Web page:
Black beans, avocado, corn, tomato, rice & quinoa salad with chilli dressing

Have you heard about the Whole-Food, Plant-Based Diet?

In recent years, this dietary movement has been growing in popularity and has begun to be adopted by many all over the world.

The diet in many ways on the surface seemingly holds very similar values and practices to those that follow a vegan diet. With that, some seem to believe that in some ways it is replacing the vegan diet altogether!

Is that true? Let’s take a closer look and learn more about this growing food movement to find out.

What is the Whole-Food, Plant-Based Diet?

We all know that the main tenet of a vegan diet is the complete removal of any and all animal products including meat, poultry, fish, dairy, and eggs from one’s diet. Everything else is fair game, making many vegan diets consist of fruits, vegetables, grains, and beans.

By just hearing the name, you may come to the conclusion that something called the Whole-Food, Plant-Based diet would have a very similar outlook on animal products. That is where, despite the name, this diet and the vegan diet diverge.

The primary emphasis of the Whole-Food, Plant-Based diet is the avoidance of heavily-processed foods (the “whole foods” part) and centering one’s diet primarily on plant foods (the “plant-based” part) like fruits, vegetables, whole grains, and beans. While that is somewhat similar, a Whole-Foods, Plant-Based diet does in fact allow for a minimal amount of animal products to be incorporated into the diet, so long as they aren’t heavily processed.

So, while similar, one diet is not “replacing” the other. In fact, you can even technically follow both diets at the same time!

The Benefits of a Whole-Foods, Plant-Based Diet

Similar to those who make the switch to a vegan diet, many are turning to the Whole-Food, Plant-Based movement for its health benefits.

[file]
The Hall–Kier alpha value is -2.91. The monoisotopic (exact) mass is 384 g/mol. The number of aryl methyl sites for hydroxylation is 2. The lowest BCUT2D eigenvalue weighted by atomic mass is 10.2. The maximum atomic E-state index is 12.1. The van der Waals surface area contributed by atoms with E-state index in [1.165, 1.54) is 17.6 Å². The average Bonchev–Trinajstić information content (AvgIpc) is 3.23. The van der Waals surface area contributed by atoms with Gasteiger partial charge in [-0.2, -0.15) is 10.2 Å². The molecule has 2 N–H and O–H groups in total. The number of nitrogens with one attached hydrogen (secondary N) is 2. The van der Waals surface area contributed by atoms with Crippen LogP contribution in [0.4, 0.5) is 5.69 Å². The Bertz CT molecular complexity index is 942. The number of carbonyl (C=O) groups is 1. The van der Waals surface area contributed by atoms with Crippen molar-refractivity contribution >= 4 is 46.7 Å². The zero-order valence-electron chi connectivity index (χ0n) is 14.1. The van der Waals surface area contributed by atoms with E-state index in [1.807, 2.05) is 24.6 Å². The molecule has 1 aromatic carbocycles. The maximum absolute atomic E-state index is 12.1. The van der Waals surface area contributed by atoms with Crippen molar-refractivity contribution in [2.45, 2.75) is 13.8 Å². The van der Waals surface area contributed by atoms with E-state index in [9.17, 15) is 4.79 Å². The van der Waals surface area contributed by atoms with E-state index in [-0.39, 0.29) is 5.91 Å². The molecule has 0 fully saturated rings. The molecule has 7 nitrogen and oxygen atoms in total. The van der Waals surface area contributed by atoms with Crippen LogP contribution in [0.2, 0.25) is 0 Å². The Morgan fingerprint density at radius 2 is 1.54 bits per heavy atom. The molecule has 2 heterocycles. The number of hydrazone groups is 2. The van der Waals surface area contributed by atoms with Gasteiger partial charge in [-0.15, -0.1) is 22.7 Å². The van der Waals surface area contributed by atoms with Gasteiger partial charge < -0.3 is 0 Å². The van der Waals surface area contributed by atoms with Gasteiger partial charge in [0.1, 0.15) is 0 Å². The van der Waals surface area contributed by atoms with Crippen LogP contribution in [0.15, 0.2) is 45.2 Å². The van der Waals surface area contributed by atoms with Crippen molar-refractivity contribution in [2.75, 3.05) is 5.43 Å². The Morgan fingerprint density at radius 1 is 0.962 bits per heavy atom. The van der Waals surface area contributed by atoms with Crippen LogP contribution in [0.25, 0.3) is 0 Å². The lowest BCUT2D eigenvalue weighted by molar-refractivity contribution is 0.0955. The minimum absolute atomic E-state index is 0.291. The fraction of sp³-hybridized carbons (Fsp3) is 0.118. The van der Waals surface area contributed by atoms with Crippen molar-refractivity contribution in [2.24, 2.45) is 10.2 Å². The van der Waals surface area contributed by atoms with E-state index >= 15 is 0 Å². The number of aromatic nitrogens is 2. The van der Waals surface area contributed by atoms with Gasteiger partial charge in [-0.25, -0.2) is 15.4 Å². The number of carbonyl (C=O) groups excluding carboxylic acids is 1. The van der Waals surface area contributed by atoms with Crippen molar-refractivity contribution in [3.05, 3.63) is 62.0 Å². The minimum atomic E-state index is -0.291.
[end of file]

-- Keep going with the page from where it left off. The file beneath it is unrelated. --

The whole fruits, vegetables, grains, and beans that make up the center of the diet are loaded with vitamins and nutrients that can help with heart health, weight management, and the limiting of high sugar from processed foods can help prevent the development of diabetes.

Start with Randall Beans

Thinking about adopting the Whole-Foods, Plant-Based diet into your lifestyle? There is no better place to start than with a jar of Randall Beans! Beans are a perfect protein alternative to those looking to minimize the amount of animal products they consume both as the centerpiece of a meal like a soup or stew, or a compliment such as a way to improve a simple salad. Plus, if you want a plant-based ingredient that is going to nourish your body with nutrients you need to live a healthy life both physically and mentally, look no further than beans.

And as for using only whole, non-processed foods, Randall Beans are as fresh a product as you’ll find in the center aisle of your grocery store. Fully cooked beans, water, and a pinch of sugar and salt to help keep them fresh: those four ingredients are the only things you’ll find in our beans. We don’t use any additives or heavy processing to make our beans delicious and healthy, they just are!

If your 2020 resolutions include trying to focus on a Whole-Food, Plant-Based diet, vegan diet, or even just a more health-conscious diet, grab a few jars of Randall Beans and see for yourself just how healthy, delicious, and versatile they can be for your new diet.

Here are a few Whole-Food, Plant-Based recipes featuring Randall Beans to get you started.

 

Fiesta Mixed Bean Salad with Creamy Avocado Poblano Dressing

Smashed Chickpea Lettuce Wraps

Sweet Heat Vegetarian Tacos

Rustic Pasta é Fagioli

Black Bean, Corn and Quinoa Salad

 

This is just a start! Many of Randall Bean’s original recipes in our library satisfy the requirements for those following both vegan and Whole-Food, Plant-Based diets. Visit our library and check out our collection of free cookbooks to find more delicious bean recipes to enjoy no matter what diet you follow.

 

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